In our latest #DeedsNotWords interview, we caught up with former Hafal Cardiff service user Holly Goodfellow. Here Holly looks back on her time at the gardening project in Hafal Cardiff and discusses the mental health issues facing women today.
Can you tell us a little bit about yourself and your background with mental illness?
I’m 43 and have had mental health issues for most of my life in one form or another. It came to a head in my early 30s and I had to stop working to undergo treatment. I was diagnosed with depression and anxiety although I have suspicions it was and still is a bit more complicated than that, as it is for most people. I was put on to some quite heavy medication – three different types – and also received a course of ECT. Not long after my mother died I received counselling through Mind and continued to pay for it when I could afford it. I discussed coming off my medication with a few GPs because I didn’t want to live like that for the rest of my life. I found much resistance from my family as well as psychiatrists – they seemed to want to increase my medication or try different ones. In 2011 I started withdrawing. It took 14 months and seemed like hell on earth. I can’t remember a lot about the years I was on medication – I felt very detached amongst other things. I have various episodes now, some worse than others, but I do cope.
Can you so tell us a bit about what you did at Hafal Cardiff and what you’re up to these days?
I started with Hafal in Cardiff in 2012. It was and still is the best door I’ve gone through to date. I got involved in the gardening project. They hadn’t long moved site to St Fagans so there were polytunnels to build, areas to clear and tasks within the museum to do. It wasn’t long before I was going most days. It gave me purpose, a sense of belonging for the first time in so long and there was no pressure put on me. Lesley, Fred and everyone else who worked there were so kind, they gave me room to just ‘be’. An opportunity came up for a horticultural apprenticeship so I applied and got it. I now work as a full-time gardener for the National Trust in the Vale of Glamorgan. In the past couple of weeks, I have trained to become a tree climber which involves accessing a tree with a rope and use of a chainsaw. I am also responsible for the renovation of the rock garden there which is something I love. All this wouldn’t have happened without the opportunity Hafal gave me – I was ill for so long and needed a lifeline.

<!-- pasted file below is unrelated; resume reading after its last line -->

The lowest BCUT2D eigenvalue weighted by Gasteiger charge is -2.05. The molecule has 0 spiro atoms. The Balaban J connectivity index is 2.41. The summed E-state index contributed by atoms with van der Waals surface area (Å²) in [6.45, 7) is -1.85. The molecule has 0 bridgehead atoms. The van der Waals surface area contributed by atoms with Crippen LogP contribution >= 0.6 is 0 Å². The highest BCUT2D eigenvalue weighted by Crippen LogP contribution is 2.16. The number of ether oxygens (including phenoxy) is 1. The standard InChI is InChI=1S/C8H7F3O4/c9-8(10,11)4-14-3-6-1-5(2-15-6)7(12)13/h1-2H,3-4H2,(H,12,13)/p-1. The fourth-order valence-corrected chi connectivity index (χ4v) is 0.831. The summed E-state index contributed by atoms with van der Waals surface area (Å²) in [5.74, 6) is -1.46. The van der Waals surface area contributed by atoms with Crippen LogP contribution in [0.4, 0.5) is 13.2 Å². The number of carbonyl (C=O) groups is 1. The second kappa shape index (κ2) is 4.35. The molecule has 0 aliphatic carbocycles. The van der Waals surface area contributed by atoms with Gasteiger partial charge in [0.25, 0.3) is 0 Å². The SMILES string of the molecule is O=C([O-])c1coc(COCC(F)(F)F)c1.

What do you think are the key mental health issues facing women today?
Definitely body image issues seem to crop up everywhere now. Social media can be such a negative, horrible and bullying medium with keyboard warriors. Loneliness and lack of community, belonging and support are feeding what I sadly think is a whole wave of isolation.
Why do you think there is a need for the #DeedsNotWords campaign?
I do think there is a need for a campaign for people from all walks of life to be so much more understanding of each other. Not tolerant… understanding. Every campaign seems to provoke a counter campaign. There are so many social divisions; way too many. Things need to move on. People need support – most people. Young girls are exposed to potentially horrific levels of abuse on social media – I just worry how my niece is going to cope.
Which women have inspired you, and why?
My Gran inspired me the most – she died in 1994. She played golf while it was still gentleman only and ladies forbidden. She drove an ambulance in Swansea in the blitz. She had spirit and she accepted me for who I was. When I look back it feels like she knew I was always going to struggle with life. Also Lesley at Hafal is a massive inspiration – she let me get on with it. She just gets on with stuff and inspires people to look at things differently and creatively.
The #DeedsNotWords campaign runs until World Mental Health Day on 10th October and includes 22 county events. Follow the campaign on our Facebook and Twitter pages or visit: http://www.hafal.org/deedsnotwords/